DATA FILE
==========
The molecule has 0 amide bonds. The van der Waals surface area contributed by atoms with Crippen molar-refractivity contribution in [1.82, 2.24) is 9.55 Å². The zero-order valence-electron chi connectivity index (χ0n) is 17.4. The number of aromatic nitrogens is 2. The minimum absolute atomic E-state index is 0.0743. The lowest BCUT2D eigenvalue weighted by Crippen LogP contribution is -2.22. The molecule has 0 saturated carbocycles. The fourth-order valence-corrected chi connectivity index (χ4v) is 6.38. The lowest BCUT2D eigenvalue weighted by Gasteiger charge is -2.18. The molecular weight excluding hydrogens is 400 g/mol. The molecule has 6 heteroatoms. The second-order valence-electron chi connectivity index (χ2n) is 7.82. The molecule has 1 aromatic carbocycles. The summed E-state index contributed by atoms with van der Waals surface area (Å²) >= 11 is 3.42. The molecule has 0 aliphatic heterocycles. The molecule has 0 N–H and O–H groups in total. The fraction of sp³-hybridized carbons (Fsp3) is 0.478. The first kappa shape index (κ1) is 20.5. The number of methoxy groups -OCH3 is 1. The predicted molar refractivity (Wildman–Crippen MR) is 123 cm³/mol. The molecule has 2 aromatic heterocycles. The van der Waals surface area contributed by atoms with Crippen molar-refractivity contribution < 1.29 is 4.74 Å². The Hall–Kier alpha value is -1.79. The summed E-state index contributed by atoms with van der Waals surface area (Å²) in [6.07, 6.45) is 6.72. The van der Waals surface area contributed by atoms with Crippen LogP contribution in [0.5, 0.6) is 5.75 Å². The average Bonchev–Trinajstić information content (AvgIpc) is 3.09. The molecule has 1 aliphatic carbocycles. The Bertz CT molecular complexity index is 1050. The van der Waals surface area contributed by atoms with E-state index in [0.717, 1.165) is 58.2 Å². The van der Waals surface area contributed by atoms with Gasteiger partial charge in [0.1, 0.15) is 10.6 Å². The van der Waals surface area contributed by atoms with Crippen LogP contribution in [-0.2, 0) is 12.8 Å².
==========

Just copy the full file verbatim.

The molecule has 0 amide bonds. The van der Waals surface area contributed by atoms with Crippen molar-refractivity contribution in [1.82, 2.24) is 9.55 Å². The zero-order valence-electron chi connectivity index (χ0n) is 17.4. The number of aromatic nitrogens is 2. The minimum absolute atomic E-state index is 0.0743. The lowest BCUT2D eigenvalue weighted by Crippen LogP contribution is -2.22. The molecule has 0 saturated carbocycles. The fourth-order valence-corrected chi connectivity index (χ4v) is 6.38. The lowest BCUT2D eigenvalue weighted by Gasteiger charge is -2.18. The molecular weight excluding hydrogens is 400 g/mol. The molecule has 6 heteroatoms. The second-order valence-electron chi connectivity index (χ2n) is 7.82. The molecule has 1 aromatic carbocycles. The summed E-state index contributed by atoms with van der Waals surface area (Å²) >= 11 is 3.42. The molecule has 0 aliphatic heterocycles. The molecule has 0 N–H and O–H groups in total. The fraction of sp³-hybridized carbons (Fsp3) is 0.478. The first kappa shape index (κ1) is 20.5. The number of methoxy groups -OCH3 is 1. The predicted molar refractivity (Wildman–Crippen MR) is 123 cm³/mol. The molecule has 2 aromatic heterocycles. The van der Waals surface area contributed by atoms with Crippen molar-refractivity contribution < 1.29 is 4.74 Å². The Hall–Kier alpha value is -1.79. The summed E-state index contributed by atoms with van der Waals surface area (Å²) in [6.07, 6.45) is 6.72. The van der Waals surface area contributed by atoms with Crippen LogP contribution in [0.5, 0.6) is 5.75 Å². The average Bonchev–Trinajstić information content (AvgIpc) is 3.09. The molecule has 1 aliphatic carbocycles. The Bertz CT molecular complexity index is 1050. The van der Waals surface area contributed by atoms with E-state index in [0.717, 1.165) is 58.2 Å². The van der Waals surface area contributed by atoms with Gasteiger partial charge in [0.1, 0.15) is 10.6 Å². The van der Waals surface area contributed by atoms with Crippen LogP contribution in [-0.2, 0) is 12.8 Å².